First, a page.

Southern Baptists, whose 1996 Resolution on Jewish Evangelism provoked anger and charges of anti-Semitism, are once again at the center of a controversy over whether Jews may come to God only through Christ.

The recent protests against the Southern Baptist Convention (SBC) began after the denomination's International Mission Board published a booklet in September titled Days of Awe: Prayer for Jews. "The Bible is clear in giving Christ's followers guidance regarding the necessity of sharing the gospel with the Jews," the booklet states, urging special prayers during the first 10 days of the Jewish calendar, from Rosh Hashanah to Yom Kippur.

The prayer guides have prompted heated responses from the American Jewish community. "It is pure arrogance for any one religion to assume that they hold the truth," says Abraham Foxman, national director of the Anti-Defamation League. "The call to prayer among Southern Baptists is doubly offensive and disrespectful in light of the High Holidays."

In a related event, a summer advertising campaign by Jews for Jesus also sparked public ire. The Internet search engine Lycos decided not to renew a Jews for Jesus banner ad after complaints from the Jewish community. Joan Rivers publicly denounced the Messianic Jewish organization after a Jews for Jesus ad was aired during a live broadcast of her radio show in July. "I am a Jew, I was born a Jew, and I plan to die a Jew," Rivers said. "How dare you advertise on my show!"

MILLENNIAL STRATEGY: Despite pockets of public opposition to Jewish evangelism efforts, the SBC's actions garnered strong support among many evangelicals during "To the Jew First in the New Millennium: A Conference on Jewish Evangelism," September 23-25 at Calvary Baptist Church in New York.

"There needs to be a renewed commitment by the general church to Jewish missions," says Mitch Glaser, president of the Charlotte, North Carolina–based Chosen People Ministries, which sponsored the conference.

During a press conference with Paige Patterson, SBC president and co-convener of the conference, Glaser thanked Southern Baptists for the prayer guide.

"I love being prayed for by Southern Baptists," says Glaser, who is a Messianic Jew. "If my people knew what I know about Jesus—or Yeshua—then they wouldn't be threatened by what I thought was a sensitive, educational prayer guide."

Jay Sekulow, a Messianic Jew and chief legal counsel of the American Center for Law and Justice, acknowledges, "The SBC has been very courageous on this issue and has taken a lot of heat."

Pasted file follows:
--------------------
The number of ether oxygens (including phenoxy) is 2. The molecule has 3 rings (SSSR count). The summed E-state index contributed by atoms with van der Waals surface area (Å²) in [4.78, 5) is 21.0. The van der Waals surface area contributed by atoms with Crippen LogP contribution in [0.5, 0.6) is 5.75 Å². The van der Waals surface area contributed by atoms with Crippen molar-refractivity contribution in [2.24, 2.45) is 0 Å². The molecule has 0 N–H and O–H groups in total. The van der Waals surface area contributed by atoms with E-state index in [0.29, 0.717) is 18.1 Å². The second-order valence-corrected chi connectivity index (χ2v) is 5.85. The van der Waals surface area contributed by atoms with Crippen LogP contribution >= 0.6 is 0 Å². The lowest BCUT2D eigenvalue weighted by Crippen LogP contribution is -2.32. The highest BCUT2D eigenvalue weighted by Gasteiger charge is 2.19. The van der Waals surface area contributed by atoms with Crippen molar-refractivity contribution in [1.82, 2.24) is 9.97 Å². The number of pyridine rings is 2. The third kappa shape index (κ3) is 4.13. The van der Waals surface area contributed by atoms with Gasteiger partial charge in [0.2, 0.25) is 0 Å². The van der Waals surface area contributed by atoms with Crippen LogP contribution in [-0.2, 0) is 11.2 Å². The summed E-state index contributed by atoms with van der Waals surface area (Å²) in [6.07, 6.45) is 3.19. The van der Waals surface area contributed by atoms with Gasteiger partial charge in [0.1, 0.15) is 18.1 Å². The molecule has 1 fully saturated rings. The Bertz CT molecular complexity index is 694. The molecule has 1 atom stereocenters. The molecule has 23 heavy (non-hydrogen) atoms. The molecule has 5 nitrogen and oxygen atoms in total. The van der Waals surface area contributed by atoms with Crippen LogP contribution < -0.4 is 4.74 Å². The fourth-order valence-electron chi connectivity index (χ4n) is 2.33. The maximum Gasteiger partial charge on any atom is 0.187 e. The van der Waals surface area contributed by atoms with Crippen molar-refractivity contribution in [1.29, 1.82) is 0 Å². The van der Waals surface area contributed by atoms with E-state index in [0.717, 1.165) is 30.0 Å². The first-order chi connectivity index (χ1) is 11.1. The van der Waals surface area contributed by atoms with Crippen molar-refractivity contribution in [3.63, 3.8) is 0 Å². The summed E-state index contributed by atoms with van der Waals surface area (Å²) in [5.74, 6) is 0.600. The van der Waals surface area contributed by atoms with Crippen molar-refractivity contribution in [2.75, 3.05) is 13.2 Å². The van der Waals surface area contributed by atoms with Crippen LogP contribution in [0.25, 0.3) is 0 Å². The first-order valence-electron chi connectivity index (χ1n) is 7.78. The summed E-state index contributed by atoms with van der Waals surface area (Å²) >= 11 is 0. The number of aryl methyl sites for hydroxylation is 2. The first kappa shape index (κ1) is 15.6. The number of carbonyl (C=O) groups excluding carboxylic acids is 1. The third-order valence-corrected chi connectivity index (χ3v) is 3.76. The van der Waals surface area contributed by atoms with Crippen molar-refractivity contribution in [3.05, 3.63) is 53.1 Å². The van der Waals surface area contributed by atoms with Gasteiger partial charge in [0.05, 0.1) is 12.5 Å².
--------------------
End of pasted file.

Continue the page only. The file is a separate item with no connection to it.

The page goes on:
Despite the public attention, Jim R. Sibley, coordinator of Jewish ministries for the SBC's North American Mission Board, denies Baptists have allocated an inordinate amount of resources to reach Jews with the gospel. Instead, he insists, Jewish evangelism is just one part of the SBC's overall missions objectives.

SENSITIVITY NEEDED: Even as most Messianic Jews close ranks with Southern Baptists, most American Jews oppose the SBC strategy—with some exceptions.

Jeff Jacoby, a Boston Globe columnist, says he is grateful for Southern Baptist prayers. "As a Jew, I cannot share the Baptists' belief in Jesus," Jacoby writes. "But I can certainly acknowledge that by their lights they are offering the Jewish people something incalculably precious: eternal salvation."

Conference speakers acknowledged that Christians have often lacked tact in presenting the gospel to Jews and urged sensitivity to cultural differences.

"There are those in the field of Jewish evangelism who gauge their success by the extent to which the Jewish community gets upset," observes Stuart Dauermann, rabbi of Ahavat Tzion, a Messianic Jewish congregation in Beverly Hills, California.

Calling such efforts perverse, Dauermann cautions that "what Jewish people want to avoid most is not Jesus but pathology, disruption of family structures, incursions into their communities by uninvited zealots, and erosion of the Jewish community."

David Epstein, pastor of Calvary Baptist Church in New York, notes the deep hurt some Jews feel toward Christians. "Often it's the heart that has been damaged so deeply," says Epstein, an ordained Southern Baptist minister whose grandfather was Jewish. "We need to realize that our Jewish friends and relatives are hurting. They identify much of Christendom with hatred of them."

TWO COVENANTS? Southern Baptist evangelism efforts are fueled by a rejection of two-covenant theology—a doctrine developed by Jewish theologian Franz Rosenzweig (1886–1929), who claimed the Jews have their own covenant with God and therefore do not need Christ.

"It is true that a doctrine of two covenants to many has the ring of good news," says Kai Kjaer-Hansen, international coordinator in Denmark for the Lausanne Consultation on Jewish Evangelism. "But if the gospel is not or no longer for Jews, then it is no longer good news for Gentiles."

This rejection of two-covenant theology holds significant end-times importance. The SBC's Patterson told conference attendees that he believes 144,000 Jews—12,000 from each tribe—will spread the gospel during the period of tribulation after the Christian church is raptured. "The gospel will not be raptured; only people are raptured," Patterson says.

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Conference speakers largely rejected replacement theology, which defines the church as the new Israel. "It has become commonplace among more recent theologians to regard the Christian church as the new successor and replacement for the Israel of Romans 9–11," says Walter C. Kaiser Jr., president of Gordon-Conwell Theological Seminary in South Hamilton, Massachusetts. "[But] Paul proposes no new definition for Israel. For him there was only one Israel."

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